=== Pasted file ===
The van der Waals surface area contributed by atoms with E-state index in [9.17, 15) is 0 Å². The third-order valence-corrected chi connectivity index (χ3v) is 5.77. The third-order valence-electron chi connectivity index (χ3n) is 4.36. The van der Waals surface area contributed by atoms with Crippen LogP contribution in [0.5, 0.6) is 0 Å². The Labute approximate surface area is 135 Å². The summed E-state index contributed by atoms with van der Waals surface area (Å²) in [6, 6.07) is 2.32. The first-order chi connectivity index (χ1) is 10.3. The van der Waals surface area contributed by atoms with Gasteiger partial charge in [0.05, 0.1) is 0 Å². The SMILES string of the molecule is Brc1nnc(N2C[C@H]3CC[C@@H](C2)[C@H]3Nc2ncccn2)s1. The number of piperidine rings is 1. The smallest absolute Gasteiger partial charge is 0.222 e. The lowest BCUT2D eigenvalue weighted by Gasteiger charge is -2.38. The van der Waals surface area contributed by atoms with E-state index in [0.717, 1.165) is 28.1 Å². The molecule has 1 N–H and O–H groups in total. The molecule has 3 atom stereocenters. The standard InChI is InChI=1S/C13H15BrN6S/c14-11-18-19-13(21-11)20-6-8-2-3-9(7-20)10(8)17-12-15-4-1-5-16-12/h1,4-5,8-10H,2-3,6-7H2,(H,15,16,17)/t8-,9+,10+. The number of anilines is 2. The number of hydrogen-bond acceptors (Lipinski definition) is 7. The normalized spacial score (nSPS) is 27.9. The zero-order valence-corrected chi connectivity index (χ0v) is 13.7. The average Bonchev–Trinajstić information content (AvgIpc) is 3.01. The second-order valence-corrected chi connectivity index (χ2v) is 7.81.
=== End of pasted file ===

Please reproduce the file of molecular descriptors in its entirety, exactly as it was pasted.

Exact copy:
The van der Waals surface area contributed by atoms with E-state index in [9.17, 15) is 0 Å². The third-order valence-corrected chi connectivity index (χ3v) is 5.77. The third-order valence-electron chi connectivity index (χ3n) is 4.36. The van der Waals surface area contributed by atoms with Crippen LogP contribution in [0.5, 0.6) is 0 Å². The Labute approximate surface area is 135 Å². The summed E-state index contributed by atoms with van der Waals surface area (Å²) in [6, 6.07) is 2.32. The first-order chi connectivity index (χ1) is 10.3. The van der Waals surface area contributed by atoms with Gasteiger partial charge in [0.05, 0.1) is 0 Å². The SMILES string of the molecule is Brc1nnc(N2C[C@H]3CC[C@@H](C2)[C@H]3Nc2ncccn2)s1. The number of piperidine rings is 1. The smallest absolute Gasteiger partial charge is 0.222 e. The lowest BCUT2D eigenvalue weighted by Gasteiger charge is -2.38. The van der Waals surface area contributed by atoms with E-state index in [0.717, 1.165) is 28.1 Å². The molecule has 1 N–H and O–H groups in total. The molecule has 3 atom stereocenters. The standard InChI is InChI=1S/C13H15BrN6S/c14-11-18-19-13(21-11)20-6-8-2-3-9(7-20)10(8)17-12-15-4-1-5-16-12/h1,4-5,8-10H,2-3,6-7H2,(H,15,16,17)/t8-,9+,10+. The number of anilines is 2. The number of hydrogen-bond acceptors (Lipinski definition) is 7. The normalized spacial score (nSPS) is 27.9. The zero-order valence-corrected chi connectivity index (χ0v) is 13.7. The average Bonchev–Trinajstić information content (AvgIpc) is 3.01. The second-order valence-corrected chi connectivity index (χ2v) is 7.81.